5:20 PM  
Novel In Situ Electrical Characterization of the Dielectric Deposition Process on 2-D Transition Metal Dichalcogenides: Antonio Lucero1; Lanxia Cheng1; Joy Lee1; Jaebeom Lee1; Xin Meng1; Arul Ravichandran1; Young-Chul Byun1; Jaegil Lee1; Jiyoung Kim1; 1University of Texas at Dallas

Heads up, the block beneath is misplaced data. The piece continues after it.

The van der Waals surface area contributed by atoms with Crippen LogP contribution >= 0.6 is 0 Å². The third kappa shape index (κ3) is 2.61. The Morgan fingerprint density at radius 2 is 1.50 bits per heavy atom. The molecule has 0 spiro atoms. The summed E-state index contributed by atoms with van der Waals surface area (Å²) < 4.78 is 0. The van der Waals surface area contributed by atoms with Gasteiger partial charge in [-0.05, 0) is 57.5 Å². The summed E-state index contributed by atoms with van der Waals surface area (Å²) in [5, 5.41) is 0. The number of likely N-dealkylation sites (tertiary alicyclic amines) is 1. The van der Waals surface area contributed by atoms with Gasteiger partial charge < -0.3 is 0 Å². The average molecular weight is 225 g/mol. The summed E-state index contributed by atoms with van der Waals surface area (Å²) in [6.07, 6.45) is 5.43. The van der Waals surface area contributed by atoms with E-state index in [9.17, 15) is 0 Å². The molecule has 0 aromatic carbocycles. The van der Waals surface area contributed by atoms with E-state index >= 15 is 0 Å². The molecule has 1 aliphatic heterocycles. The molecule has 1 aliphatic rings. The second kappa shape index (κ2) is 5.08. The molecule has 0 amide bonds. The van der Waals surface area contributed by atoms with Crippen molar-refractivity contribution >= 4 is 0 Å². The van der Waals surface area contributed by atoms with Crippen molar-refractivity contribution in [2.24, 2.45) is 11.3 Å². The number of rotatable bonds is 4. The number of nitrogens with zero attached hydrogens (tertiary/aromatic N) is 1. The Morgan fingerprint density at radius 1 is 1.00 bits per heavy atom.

Two-dimensional transition metal dichalcogenide (TMD) materials such as molybdenum disulfide and tungsten diselenide exhibit a number of characteristics which make them suitable for use in low power electronic devices. However, the chemical inertness of the TMD surface presents challenges when growing thin gate dielectrics with atomic layer deposition (ALD), and typically requires the use of plasma or ozone surface functionalization. These processes can alter the electrical properties of the TMD, though the mechanism is not well understood. In this work the surface functionalization and dielectric deposition process is performed in an ultra-high vacuum cluster tool which allows ALD, plasma enhanced ALD, and electrical characterization to be performed in situ. In order to better understand the effects of the dielectric deposition process, electrical measurements are performed on exfoliated MoS2 backgate devices after surface functionalization and individual ALD cycles. The mechanism of these ALD induced changes will be discussed in this work.